COVID-19: Distinguishing crime
Divorce lawyers and the media across the world were woken from their sun loungers for one of those ‘irresistible’ PR moments last week as news broke of the data hack of subscribers to Ashley Madison, the dating website encouraging extramarital affairs. When Steve Mindel in Los Angeles plumbed the depths with “It’s going to be Christmas in September”, predicting a rush of unseasonal new enquiries, he might as well have been quoting the Sex Pistols “A cheap holiday in other people’s misery”.
But in reality, does anyone actually believe that there are now potentially 23,475,000 adulterers world-wide about to find themselves propelled into divorce through the disclosure of their online interests? The website does not require users to provide a marriage certificate, references or even validate their email addresses. Writing in the Guardian at the weekend, Barbara Ellen questioned the likelihood of hordes of women being available to make the maths work with “The sad truth is that certain men only believe it because it suited them to believe that women could be as sexually desperate as them”.
The latest Office for National Statistics figures (2011) show that only 15% of divorces issued in England and Wales are based on adultery and although there may be technical reasons why the figure is relatively low, many people do in fact manage to come through the raw and damaging experience of infidelity (or discovering the intention of such) with the help of family, friends and good therapists.
Mandy Saligari, director at Charter Harley St and a therapist whose name should be in every smart thinking lawyer’s directory for their clients’ sake, has shared the following advice with us for those on the receiving end of infidelity:
"If you discover your partner has been unfaithful, you are likely to feel outraged, humiliated, hurt, betrayed and often completely lost - how could this happen to you? You may want to take control back by punishing through withdrawing or by hurting back and friends don't take much persuading to fuel this instinct as they want to help and don't know what else to do. However, surprisingly, these responses can make the pain worse.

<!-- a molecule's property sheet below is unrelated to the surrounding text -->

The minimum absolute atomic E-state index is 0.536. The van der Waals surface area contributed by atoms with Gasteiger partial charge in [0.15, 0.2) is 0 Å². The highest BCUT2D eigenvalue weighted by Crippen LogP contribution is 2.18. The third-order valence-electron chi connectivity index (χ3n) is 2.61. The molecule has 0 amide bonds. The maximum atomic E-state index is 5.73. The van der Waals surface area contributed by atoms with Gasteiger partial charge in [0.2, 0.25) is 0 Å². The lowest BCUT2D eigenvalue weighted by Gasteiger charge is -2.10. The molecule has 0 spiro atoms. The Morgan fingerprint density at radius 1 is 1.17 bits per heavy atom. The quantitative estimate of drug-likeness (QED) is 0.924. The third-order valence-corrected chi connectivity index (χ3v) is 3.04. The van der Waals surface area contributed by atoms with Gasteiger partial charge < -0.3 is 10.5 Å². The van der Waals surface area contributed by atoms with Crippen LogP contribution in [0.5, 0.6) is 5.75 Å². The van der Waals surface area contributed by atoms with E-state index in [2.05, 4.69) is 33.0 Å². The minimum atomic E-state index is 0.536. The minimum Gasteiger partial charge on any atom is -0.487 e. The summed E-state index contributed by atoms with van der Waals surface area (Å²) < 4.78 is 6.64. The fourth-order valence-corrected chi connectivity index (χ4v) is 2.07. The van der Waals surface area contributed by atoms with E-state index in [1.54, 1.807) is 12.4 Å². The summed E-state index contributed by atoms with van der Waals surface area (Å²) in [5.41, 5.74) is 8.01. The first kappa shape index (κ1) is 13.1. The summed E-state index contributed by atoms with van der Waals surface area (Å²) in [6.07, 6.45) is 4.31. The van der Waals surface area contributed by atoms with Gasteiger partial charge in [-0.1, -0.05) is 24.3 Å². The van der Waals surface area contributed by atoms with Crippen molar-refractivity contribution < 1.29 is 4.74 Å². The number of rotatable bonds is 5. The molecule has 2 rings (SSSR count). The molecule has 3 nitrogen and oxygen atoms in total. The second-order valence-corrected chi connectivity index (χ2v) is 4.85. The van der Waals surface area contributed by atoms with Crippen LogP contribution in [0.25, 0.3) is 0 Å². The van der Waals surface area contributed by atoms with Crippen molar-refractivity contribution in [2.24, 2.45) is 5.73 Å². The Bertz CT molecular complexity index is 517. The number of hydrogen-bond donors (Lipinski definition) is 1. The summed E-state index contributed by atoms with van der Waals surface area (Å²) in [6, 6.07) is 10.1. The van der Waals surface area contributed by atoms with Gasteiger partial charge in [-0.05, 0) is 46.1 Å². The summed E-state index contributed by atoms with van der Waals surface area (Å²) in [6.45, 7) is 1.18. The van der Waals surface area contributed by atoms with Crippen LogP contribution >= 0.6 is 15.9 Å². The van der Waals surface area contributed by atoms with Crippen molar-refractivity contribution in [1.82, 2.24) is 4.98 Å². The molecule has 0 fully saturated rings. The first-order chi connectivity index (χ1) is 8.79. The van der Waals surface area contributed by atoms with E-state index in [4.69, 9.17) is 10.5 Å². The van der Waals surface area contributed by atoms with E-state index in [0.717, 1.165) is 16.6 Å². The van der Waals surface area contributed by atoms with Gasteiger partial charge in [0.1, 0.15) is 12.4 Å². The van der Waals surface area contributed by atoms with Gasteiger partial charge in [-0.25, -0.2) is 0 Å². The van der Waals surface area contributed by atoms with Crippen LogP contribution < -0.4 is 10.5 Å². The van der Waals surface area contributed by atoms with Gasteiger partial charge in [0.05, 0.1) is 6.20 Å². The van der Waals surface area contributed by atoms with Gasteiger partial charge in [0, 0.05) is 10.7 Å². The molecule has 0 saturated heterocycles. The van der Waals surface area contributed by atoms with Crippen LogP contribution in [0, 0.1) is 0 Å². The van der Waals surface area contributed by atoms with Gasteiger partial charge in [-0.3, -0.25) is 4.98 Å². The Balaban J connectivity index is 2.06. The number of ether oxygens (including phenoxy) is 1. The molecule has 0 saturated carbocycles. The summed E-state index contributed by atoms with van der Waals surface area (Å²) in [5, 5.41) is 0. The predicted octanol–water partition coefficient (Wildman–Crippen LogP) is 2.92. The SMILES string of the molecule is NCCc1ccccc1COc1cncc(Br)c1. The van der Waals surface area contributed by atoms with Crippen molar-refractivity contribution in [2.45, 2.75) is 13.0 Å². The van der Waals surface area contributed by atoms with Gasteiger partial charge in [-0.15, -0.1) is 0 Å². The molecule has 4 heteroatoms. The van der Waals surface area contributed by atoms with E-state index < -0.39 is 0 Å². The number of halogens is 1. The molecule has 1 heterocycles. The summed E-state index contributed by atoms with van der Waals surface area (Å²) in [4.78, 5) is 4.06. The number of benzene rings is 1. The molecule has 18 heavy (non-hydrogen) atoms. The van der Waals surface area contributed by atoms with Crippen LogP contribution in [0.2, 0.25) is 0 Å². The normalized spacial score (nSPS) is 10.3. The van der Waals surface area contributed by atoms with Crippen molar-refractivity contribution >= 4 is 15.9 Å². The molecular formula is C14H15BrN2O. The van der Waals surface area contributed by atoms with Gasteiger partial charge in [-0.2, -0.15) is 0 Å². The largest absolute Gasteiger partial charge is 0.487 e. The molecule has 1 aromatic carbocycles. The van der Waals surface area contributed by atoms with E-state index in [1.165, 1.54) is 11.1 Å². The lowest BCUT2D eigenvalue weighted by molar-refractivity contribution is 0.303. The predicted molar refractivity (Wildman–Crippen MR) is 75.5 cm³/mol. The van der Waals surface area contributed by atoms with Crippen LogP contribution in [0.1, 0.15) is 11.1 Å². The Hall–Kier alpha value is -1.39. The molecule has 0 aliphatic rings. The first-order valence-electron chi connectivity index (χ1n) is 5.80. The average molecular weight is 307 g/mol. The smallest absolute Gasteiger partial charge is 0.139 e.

Whether you want to break up as a result of the infidelity or not, I think it is vital to try to look at how on earth this happened to you and then to educate friends on how to best support you in this. When I first suggest this, people look aghast as if I am delivering a second blow, rubbing salt into the wound, but in my experience it’s the quickest way to take back your power, and to make sure it never happens again.
The way I would look at it is this: You may have post-traumatic stress disorder (PTSD), with symptoms that include extreme change in sleeping patterns and appetite, increased nervousness, inability to concentrate, frequent crying and a sense of being overwhelmed by events. These symptoms need attention and seeing a therapist and attending a group can really help, even though it is likely to be the last thing you want to do. You may also feel driven to have sex with your partner, perhaps to reassure yourself that you are attractive, an act which is likely to be followed by profound disgust at the repeated reminder of sexual betrayal. You must treat yourself with kindness - easy enough to say but difficult when what is going through your head is blame and then shame - how could I have been such a trusting fool? There is a real question here which can be explored with the right support and without shaming yourself for such a valuable quality as trust.
You must be prepared to give up the safety of the victim status. True, you are a victim of another person’s behaviour, but to stay a victim will trap you into resentment - you can set yourself free but only if you are brave enough to look at yourself. Coupled with professional support, sincerely ask yourself:
Effective therapy can help you to hold your own hand through this experience and enable you to place your attention firmly back on you instead of being drawn to bitch and gossip about the betrayal. By all means cry, but do something with your tears so they are not lost energy, as wisely harnessed they are your fuel for recovery. "
Curiously, Steve Mindel might be right about one thing but for the wrong reasons. September can often be the time that, with a kind of "back to school" or post-holiday reasoning, many people approach divorce lawyers to explore their options. Starting a divorce is simple - all you need is the fee, proof of marriage and a reason, right? However, what the lawyer must do is sign a certificate advising the divorce court whether they have discussed the possibility of reconciliation and or provided names of people qualified to help effect reconciliation. Frequently ignored, this may just be the best advice divorce lawyers can give you, wherever in the world you might be.
Should you have any questions about the issues covered in this blog, please contact a member of our team of family and divorce lawyers.
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